I wish I could describe the sinking feeling in the pit of my stomach when I realized that someone, apparently thinking that the unanswered doorbell indicated that no one was home, had entered my house while I was sleeping, grabbed a few items, perhaps even looked in on me in the bedroom to realize there was someone there after all, then quickly got the hell out. This probably explains why more stuff was not taken, including this very laptop I am now typing on (which, sitting in plain sight, would have been a major catastrophe), as well as our stereo system and new TV. Indeed, the police officer who took the burglary report said I should consider myself lucky, as if I had happened to come out and confront the perp(s) in the act, I could have gotten hurt, or worse. As it was, I only lost a modest amount of cash and will have the hassle of having to cancel all my credit cards, get new drivers license and medical insurance cards, etc. Things could have been much worse.

But the purpose of this post is not so much to bitch and moan, but rather to attempt to make lemonade out of lemons. So lest you think it couldn't happen to you, as I did, let me pass on a few tips (learned the hard way!) that may save you some grief later on down the line:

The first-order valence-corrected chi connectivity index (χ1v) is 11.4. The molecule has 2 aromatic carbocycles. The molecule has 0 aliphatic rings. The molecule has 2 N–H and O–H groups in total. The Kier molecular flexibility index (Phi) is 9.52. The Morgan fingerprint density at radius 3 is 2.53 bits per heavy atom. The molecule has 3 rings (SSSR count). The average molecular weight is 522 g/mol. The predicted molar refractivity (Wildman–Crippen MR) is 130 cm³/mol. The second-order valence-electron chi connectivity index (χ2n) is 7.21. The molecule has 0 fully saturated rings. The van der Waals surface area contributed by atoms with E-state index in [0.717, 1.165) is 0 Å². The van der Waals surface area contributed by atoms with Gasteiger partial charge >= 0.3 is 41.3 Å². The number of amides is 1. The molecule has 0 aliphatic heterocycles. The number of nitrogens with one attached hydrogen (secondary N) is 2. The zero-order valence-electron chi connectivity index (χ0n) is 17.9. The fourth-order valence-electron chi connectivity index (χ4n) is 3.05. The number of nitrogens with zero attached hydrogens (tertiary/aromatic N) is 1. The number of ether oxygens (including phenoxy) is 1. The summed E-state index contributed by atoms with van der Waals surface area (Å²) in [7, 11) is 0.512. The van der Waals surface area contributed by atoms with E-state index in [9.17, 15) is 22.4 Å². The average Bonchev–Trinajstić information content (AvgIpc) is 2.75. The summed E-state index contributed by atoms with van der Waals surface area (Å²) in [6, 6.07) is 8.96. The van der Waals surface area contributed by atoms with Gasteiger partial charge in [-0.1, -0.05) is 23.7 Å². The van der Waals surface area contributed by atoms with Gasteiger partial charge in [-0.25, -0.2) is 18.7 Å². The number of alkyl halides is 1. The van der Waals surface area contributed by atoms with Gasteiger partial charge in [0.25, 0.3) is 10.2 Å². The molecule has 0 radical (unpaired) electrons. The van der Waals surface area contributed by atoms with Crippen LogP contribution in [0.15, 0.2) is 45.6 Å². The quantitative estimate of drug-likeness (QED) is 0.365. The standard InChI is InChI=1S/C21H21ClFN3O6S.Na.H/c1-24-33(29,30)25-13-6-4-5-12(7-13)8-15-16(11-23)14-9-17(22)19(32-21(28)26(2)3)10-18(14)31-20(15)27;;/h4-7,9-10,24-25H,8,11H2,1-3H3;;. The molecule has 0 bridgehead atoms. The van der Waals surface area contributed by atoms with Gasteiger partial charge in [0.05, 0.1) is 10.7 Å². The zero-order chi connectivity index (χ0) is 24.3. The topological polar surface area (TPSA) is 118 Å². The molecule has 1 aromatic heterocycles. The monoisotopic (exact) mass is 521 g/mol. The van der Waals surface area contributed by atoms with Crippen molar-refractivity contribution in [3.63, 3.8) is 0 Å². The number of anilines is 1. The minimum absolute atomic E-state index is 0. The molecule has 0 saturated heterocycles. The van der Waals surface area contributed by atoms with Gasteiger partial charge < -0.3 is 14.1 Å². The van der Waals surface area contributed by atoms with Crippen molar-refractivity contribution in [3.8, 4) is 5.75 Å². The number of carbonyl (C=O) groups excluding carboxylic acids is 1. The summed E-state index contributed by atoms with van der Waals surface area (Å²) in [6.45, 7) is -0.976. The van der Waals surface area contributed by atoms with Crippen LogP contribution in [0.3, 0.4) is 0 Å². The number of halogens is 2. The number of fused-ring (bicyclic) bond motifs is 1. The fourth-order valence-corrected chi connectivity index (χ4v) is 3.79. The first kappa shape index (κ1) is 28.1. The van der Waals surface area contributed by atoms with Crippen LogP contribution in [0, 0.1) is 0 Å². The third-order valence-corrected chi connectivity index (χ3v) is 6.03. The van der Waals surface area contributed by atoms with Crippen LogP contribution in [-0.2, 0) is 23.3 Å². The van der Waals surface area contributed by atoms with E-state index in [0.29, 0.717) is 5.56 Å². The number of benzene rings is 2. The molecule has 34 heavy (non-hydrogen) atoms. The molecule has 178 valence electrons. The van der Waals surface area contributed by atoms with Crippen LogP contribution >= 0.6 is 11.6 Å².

1. Make photocopies of every credit card or whatever else you carry in your wallet or purse, or digital pictures of them, or at the very least write down the card numbers along with the customer service contacts for each. First of all, if something happens, you will know exactly what was lost. Also, the police will want to include in their report the full 16-digit numbers of any cards that were taken, and most statements these days (whether online or paper) include only the last four digits of your card numbers for security. I found it can take a crowbar to pry your own full credit card number from customer service. With Discover, it wasn't until a 2nd-level supervisor had me put the police officer on the phone that she would divulge the numbers. Keep these paper copies in a safe place, and keep them updated regularly as your cards expire and are replaced.

2. Inventory your home electronics and other valuables. Take a picture (and record the make, model and serial number) of every TV set, radio, stereo, portable mp3 player, camera, and everything else you own. Again, knowing exactly what you have can be invaluable if any of it is lost. If you have homeowners insurance, most companies will not process a claim without detailed information about the item, including serial numbers.